The fashion industry and cosmetic world has always prided itself on centering around the notions of being refreshing, innovative, outlandish and cutting edge.But what about black and brown folks that aren’t being seen or acknowledged for the same attributes that other white or non POC creators are getting praised and credited for?

Beauty is supposed to stem from an extra plight with pain, sometimes at whatever the cost so long as models get their three minute runway moments and designers add to their namesake. 

For Black and African culture fashion has captured not solely local culture evolutions, but political movements such as Apartheid in South Africa, police brutality protests like with the Rodney King riots,  and the continued Black Panther Movement. There are so many ways brown and black folk have managed  to blend their present reality with their fashion style. 

For makeup, whiteness has been upheld as the ideal beauty standard and it’s been so deeply ingrained into the cosmetic world that it’s pretty scary how some white makeup artists or hair stylists have  just recently expanded their  product variety to include skin of color! 

If you did a Google Search for certain things like professional hair styles, images of white suburban house moms or clean managers and CEOs pop up, but when you put in unprofessional hairstyles, dreadlocks, box braids, or a lucious natural afro are all considered ‘unprofessional’. 

This one example is just one out of dozens that illustrates the anti blackness in this world, how deeply it runs, and countless times that this issue has been dismissed. 

Whiteness is not the only standard for beauty, appeal, professionalism, or innovation. 

There’s been a call on the fashion industry to be called out and to hold others accountable for cultural appropriation of trends that started or came from Black and African creators that don’t receive enough credit when and where it’s due! Something that big brands like Gucci or Victoria’s Secret have been known to practice at a number of their shows or in campaigns and add releases.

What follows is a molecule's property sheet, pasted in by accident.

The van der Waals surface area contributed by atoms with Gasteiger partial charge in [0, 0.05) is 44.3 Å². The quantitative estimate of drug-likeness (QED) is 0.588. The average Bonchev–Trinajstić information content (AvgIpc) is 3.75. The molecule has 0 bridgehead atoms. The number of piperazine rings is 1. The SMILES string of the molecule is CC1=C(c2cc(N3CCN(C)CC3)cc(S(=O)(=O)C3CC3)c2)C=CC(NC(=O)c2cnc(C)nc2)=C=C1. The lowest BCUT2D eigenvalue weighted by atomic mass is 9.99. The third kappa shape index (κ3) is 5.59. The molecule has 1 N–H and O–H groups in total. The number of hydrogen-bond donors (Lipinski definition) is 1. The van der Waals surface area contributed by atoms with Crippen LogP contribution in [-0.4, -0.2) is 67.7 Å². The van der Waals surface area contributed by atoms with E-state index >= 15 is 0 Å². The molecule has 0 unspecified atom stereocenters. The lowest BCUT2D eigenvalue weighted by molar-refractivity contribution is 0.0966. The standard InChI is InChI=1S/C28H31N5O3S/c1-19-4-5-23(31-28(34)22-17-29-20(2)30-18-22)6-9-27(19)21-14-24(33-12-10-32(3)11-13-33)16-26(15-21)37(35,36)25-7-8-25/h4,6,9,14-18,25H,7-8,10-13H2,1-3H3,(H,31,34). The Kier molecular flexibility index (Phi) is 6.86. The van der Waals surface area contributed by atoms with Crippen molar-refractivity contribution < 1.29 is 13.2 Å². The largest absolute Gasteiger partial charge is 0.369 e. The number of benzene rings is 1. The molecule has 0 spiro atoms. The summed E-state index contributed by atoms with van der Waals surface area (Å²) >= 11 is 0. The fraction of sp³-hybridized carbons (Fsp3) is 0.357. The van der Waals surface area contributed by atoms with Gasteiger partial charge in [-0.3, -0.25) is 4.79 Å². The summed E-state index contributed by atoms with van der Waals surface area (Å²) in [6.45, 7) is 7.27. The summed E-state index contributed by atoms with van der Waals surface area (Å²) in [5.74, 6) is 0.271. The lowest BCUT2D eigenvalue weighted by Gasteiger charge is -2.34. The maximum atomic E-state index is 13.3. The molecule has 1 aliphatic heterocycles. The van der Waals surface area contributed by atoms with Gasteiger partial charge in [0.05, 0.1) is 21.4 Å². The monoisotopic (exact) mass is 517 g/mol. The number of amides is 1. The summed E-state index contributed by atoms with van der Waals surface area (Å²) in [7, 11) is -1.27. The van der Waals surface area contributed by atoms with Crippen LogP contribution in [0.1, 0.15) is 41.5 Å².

This also goes for celebrities that deserve to be called out for this blatant disregard in paying homage and giving credit to Black designers, or African originated hairstyles and trends(i.e. Bantu knots, due rags, head wraps, box braids, corn rolls, the list can go on). 

Makeup artists have started to carry a larger range of skin care products for black and brown skin which is important for any person of color being on set. It makes it easier for a camera to capture that person of color’s essence as well as for the editing team to have less lighting fixes to do in post production. Same for hairstylists that would damage black hair or unknowingly strip away essential natural oils that afro hair needs! 

This industry is far from perfect, and now presents itself as a time that African and Black cosmetics and designers should get their time in the limelight as well as consumer support. 

There are so many local African pop up shops, so many Black YouTubers and entrepreneurs that are striving to build their name, their brand, and to explore alternatives that can grow their product line and reach more consumers that want to feel included and represented. 

With lots of work left to be done, African and Black artists deserve to be supported and showcased for the same hard work ethic, innovation, authenticity and cutting edge appeal as their white or non POC counterparts in the industry receive. Until next time, check out some important and classic fads that were inspired by Black and African beauty trends! Let us know what you think in the comments below. 

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